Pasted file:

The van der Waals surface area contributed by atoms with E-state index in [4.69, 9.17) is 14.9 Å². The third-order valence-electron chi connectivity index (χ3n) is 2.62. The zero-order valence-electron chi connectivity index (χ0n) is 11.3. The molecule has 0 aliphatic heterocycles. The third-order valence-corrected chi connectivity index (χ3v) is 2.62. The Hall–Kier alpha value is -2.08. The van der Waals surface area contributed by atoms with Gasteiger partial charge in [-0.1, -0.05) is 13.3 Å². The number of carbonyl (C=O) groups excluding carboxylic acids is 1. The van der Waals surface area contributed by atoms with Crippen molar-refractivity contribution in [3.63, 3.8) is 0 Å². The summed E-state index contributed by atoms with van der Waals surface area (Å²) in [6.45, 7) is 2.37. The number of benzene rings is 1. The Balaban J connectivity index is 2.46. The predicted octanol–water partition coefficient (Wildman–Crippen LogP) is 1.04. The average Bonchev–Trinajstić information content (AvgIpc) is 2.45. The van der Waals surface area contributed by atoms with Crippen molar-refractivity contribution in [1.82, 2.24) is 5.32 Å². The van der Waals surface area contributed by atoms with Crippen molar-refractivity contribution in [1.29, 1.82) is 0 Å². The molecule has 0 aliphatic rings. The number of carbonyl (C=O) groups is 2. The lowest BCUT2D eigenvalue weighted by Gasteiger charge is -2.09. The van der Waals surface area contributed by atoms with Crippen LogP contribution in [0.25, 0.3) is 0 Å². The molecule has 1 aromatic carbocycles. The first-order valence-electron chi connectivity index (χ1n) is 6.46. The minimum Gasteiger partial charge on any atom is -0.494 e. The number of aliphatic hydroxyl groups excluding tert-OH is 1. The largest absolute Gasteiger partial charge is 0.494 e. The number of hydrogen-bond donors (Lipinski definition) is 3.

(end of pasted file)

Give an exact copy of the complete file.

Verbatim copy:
The van der Waals surface area contributed by atoms with E-state index in [4.69, 9.17) is 14.9 Å². The third-order valence-electron chi connectivity index (χ3n) is 2.62. The zero-order valence-electron chi connectivity index (χ0n) is 11.3. The molecule has 0 aliphatic heterocycles. The third-order valence-corrected chi connectivity index (χ3v) is 2.62. The Hall–Kier alpha value is -2.08. The van der Waals surface area contributed by atoms with Gasteiger partial charge in [-0.1, -0.05) is 13.3 Å². The number of carbonyl (C=O) groups excluding carboxylic acids is 1. The van der Waals surface area contributed by atoms with Crippen molar-refractivity contribution in [3.63, 3.8) is 0 Å². The summed E-state index contributed by atoms with van der Waals surface area (Å²) in [6.45, 7) is 2.37. The number of benzene rings is 1. The Balaban J connectivity index is 2.46. The predicted octanol–water partition coefficient (Wildman–Crippen LogP) is 1.04. The average Bonchev–Trinajstić information content (AvgIpc) is 2.45. The van der Waals surface area contributed by atoms with Crippen molar-refractivity contribution in [1.82, 2.24) is 5.32 Å². The van der Waals surface area contributed by atoms with Crippen molar-refractivity contribution in [1.29, 1.82) is 0 Å². The molecule has 0 aliphatic rings. The number of carbonyl (C=O) groups is 2. The lowest BCUT2D eigenvalue weighted by Gasteiger charge is -2.09. The van der Waals surface area contributed by atoms with Crippen LogP contribution in [0.25, 0.3) is 0 Å². The molecule has 1 aromatic carbocycles. The first-order valence-electron chi connectivity index (χ1n) is 6.46. The minimum Gasteiger partial charge on any atom is -0.494 e. The number of aliphatic hydroxyl groups excluding tert-OH is 1. The largest absolute Gasteiger partial charge is 0.494 e. The number of hydrogen-bond donors (Lipinski definition) is 3.